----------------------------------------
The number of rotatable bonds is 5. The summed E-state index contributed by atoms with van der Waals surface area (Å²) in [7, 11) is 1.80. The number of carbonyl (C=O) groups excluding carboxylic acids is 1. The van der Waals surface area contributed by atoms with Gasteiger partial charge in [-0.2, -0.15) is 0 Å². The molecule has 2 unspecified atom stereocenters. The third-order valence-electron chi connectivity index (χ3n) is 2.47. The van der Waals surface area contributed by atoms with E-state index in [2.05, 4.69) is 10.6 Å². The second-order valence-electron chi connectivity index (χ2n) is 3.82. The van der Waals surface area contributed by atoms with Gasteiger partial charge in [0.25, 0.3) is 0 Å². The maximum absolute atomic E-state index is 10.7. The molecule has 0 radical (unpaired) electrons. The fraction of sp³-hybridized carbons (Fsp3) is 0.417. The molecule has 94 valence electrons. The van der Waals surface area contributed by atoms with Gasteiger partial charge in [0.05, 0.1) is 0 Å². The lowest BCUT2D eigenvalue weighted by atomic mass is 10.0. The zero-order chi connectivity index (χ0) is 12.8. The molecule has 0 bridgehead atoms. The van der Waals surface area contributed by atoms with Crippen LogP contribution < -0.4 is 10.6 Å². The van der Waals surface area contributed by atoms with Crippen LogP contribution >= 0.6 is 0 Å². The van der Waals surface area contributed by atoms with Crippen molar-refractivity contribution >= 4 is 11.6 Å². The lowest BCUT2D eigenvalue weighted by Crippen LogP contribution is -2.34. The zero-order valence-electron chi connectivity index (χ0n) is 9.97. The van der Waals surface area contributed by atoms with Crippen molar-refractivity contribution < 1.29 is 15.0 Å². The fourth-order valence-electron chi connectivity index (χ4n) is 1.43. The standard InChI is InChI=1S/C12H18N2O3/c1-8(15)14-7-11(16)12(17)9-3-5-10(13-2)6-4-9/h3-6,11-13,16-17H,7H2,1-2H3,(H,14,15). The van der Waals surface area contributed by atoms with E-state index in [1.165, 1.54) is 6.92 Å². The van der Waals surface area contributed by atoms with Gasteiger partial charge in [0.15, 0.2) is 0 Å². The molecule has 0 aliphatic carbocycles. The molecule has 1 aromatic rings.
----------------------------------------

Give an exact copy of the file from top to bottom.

The number of rotatable bonds is 5. The summed E-state index contributed by atoms with van der Waals surface area (Å²) in [7, 11) is 1.80. The number of carbonyl (C=O) groups excluding carboxylic acids is 1. The van der Waals surface area contributed by atoms with Gasteiger partial charge in [-0.2, -0.15) is 0 Å². The molecule has 2 unspecified atom stereocenters. The third-order valence-electron chi connectivity index (χ3n) is 2.47. The van der Waals surface area contributed by atoms with E-state index in [2.05, 4.69) is 10.6 Å². The second-order valence-electron chi connectivity index (χ2n) is 3.82. The van der Waals surface area contributed by atoms with Gasteiger partial charge in [0.25, 0.3) is 0 Å². The maximum absolute atomic E-state index is 10.7. The molecule has 0 radical (unpaired) electrons. The fraction of sp³-hybridized carbons (Fsp3) is 0.417. The molecule has 94 valence electrons. The van der Waals surface area contributed by atoms with Gasteiger partial charge in [0.05, 0.1) is 0 Å². The lowest BCUT2D eigenvalue weighted by atomic mass is 10.0. The zero-order chi connectivity index (χ0) is 12.8. The molecule has 0 bridgehead atoms. The van der Waals surface area contributed by atoms with Crippen LogP contribution < -0.4 is 10.6 Å². The van der Waals surface area contributed by atoms with Crippen LogP contribution >= 0.6 is 0 Å². The van der Waals surface area contributed by atoms with Crippen molar-refractivity contribution >= 4 is 11.6 Å². The lowest BCUT2D eigenvalue weighted by Crippen LogP contribution is -2.34. The zero-order valence-electron chi connectivity index (χ0n) is 9.97. The van der Waals surface area contributed by atoms with Crippen molar-refractivity contribution < 1.29 is 15.0 Å². The fourth-order valence-electron chi connectivity index (χ4n) is 1.43. The standard InChI is InChI=1S/C12H18N2O3/c1-8(15)14-7-11(16)12(17)9-3-5-10(13-2)6-4-9/h3-6,11-13,16-17H,7H2,1-2H3,(H,14,15). The van der Waals surface area contributed by atoms with E-state index in [1.165, 1.54) is 6.92 Å². The van der Waals surface area contributed by atoms with Gasteiger partial charge in [0.15, 0.2) is 0 Å². The molecule has 0 aliphatic carbocycles. The molecule has 1 aromatic rings.